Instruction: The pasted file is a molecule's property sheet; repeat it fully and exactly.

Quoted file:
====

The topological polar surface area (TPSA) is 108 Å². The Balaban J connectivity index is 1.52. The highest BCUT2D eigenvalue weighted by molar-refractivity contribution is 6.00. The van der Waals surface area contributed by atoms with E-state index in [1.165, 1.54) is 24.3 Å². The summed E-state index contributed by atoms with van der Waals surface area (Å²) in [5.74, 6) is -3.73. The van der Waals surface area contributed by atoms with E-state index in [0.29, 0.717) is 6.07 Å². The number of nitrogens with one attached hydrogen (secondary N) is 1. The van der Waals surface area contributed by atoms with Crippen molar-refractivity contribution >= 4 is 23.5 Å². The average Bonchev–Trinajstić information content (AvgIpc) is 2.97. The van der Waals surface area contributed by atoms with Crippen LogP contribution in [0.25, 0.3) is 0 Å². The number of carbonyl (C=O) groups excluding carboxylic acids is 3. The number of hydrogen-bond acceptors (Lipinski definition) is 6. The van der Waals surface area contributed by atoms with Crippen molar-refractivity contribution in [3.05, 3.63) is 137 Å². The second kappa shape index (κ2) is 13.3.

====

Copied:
The topological polar surface area (TPSA) is 108 Å². The Balaban J connectivity index is 1.52. The highest BCUT2D eigenvalue weighted by molar-refractivity contribution is 6.00. The van der Waals surface area contributed by atoms with E-state index in [1.165, 1.54) is 24.3 Å². The summed E-state index contributed by atoms with van der Waals surface area (Å²) in [5.74, 6) is -3.73. The van der Waals surface area contributed by atoms with E-state index in [0.29, 0.717) is 6.07 Å². The number of nitrogens with one attached hydrogen (secondary N) is 1. The van der Waals surface area contributed by atoms with Crippen molar-refractivity contribution >= 4 is 23.5 Å². The average Bonchev–Trinajstić information content (AvgIpc) is 2.97. The van der Waals surface area contributed by atoms with Crippen LogP contribution in [0.25, 0.3) is 0 Å². The number of carbonyl (C=O) groups excluding carboxylic acids is 3. The number of hydrogen-bond acceptors (Lipinski definition) is 6. The van der Waals surface area contributed by atoms with Crippen molar-refractivity contribution in [3.05, 3.63) is 137 Å². The second kappa shape index (κ2) is 13.3.